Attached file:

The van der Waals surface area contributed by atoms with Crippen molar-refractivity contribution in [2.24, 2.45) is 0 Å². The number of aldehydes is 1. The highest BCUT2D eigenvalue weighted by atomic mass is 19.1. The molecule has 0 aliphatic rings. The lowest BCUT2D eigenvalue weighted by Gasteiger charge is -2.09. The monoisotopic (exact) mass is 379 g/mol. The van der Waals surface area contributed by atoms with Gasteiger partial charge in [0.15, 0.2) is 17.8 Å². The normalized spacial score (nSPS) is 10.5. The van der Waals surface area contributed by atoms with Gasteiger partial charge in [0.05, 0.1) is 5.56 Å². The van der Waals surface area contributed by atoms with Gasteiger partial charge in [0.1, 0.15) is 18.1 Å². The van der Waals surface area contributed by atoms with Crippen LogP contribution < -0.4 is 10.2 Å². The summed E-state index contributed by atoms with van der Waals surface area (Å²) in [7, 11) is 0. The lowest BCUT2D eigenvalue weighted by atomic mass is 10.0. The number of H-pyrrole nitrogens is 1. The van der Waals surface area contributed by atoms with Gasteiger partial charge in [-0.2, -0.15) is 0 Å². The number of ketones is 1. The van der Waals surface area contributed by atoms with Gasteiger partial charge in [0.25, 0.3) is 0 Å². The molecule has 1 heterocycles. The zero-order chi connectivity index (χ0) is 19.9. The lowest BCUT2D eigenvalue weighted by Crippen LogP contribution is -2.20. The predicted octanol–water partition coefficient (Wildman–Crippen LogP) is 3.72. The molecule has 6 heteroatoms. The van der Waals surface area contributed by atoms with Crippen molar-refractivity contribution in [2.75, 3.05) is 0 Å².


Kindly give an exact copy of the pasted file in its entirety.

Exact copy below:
The van der Waals surface area contributed by atoms with Crippen molar-refractivity contribution in [2.24, 2.45) is 0 Å². The number of aldehydes is 1. The highest BCUT2D eigenvalue weighted by atomic mass is 19.1. The molecule has 0 aliphatic rings. The lowest BCUT2D eigenvalue weighted by Gasteiger charge is -2.09. The monoisotopic (exact) mass is 379 g/mol. The van der Waals surface area contributed by atoms with Gasteiger partial charge in [0.15, 0.2) is 17.8 Å². The normalized spacial score (nSPS) is 10.5. The van der Waals surface area contributed by atoms with Gasteiger partial charge in [0.05, 0.1) is 5.56 Å². The van der Waals surface area contributed by atoms with Gasteiger partial charge in [0.1, 0.15) is 18.1 Å². The van der Waals surface area contributed by atoms with Crippen LogP contribution < -0.4 is 10.2 Å². The summed E-state index contributed by atoms with van der Waals surface area (Å²) in [7, 11) is 0. The lowest BCUT2D eigenvalue weighted by atomic mass is 10.0. The number of H-pyrrole nitrogens is 1. The van der Waals surface area contributed by atoms with Gasteiger partial charge in [-0.2, -0.15) is 0 Å². The number of ketones is 1. The van der Waals surface area contributed by atoms with Gasteiger partial charge in [0.25, 0.3) is 0 Å². The molecule has 1 heterocycles. The zero-order chi connectivity index (χ0) is 19.9. The lowest BCUT2D eigenvalue weighted by Crippen LogP contribution is -2.20. The predicted octanol–water partition coefficient (Wildman–Crippen LogP) is 3.72. The molecule has 6 heteroatoms. The van der Waals surface area contributed by atoms with Crippen molar-refractivity contribution in [2.75, 3.05) is 0 Å².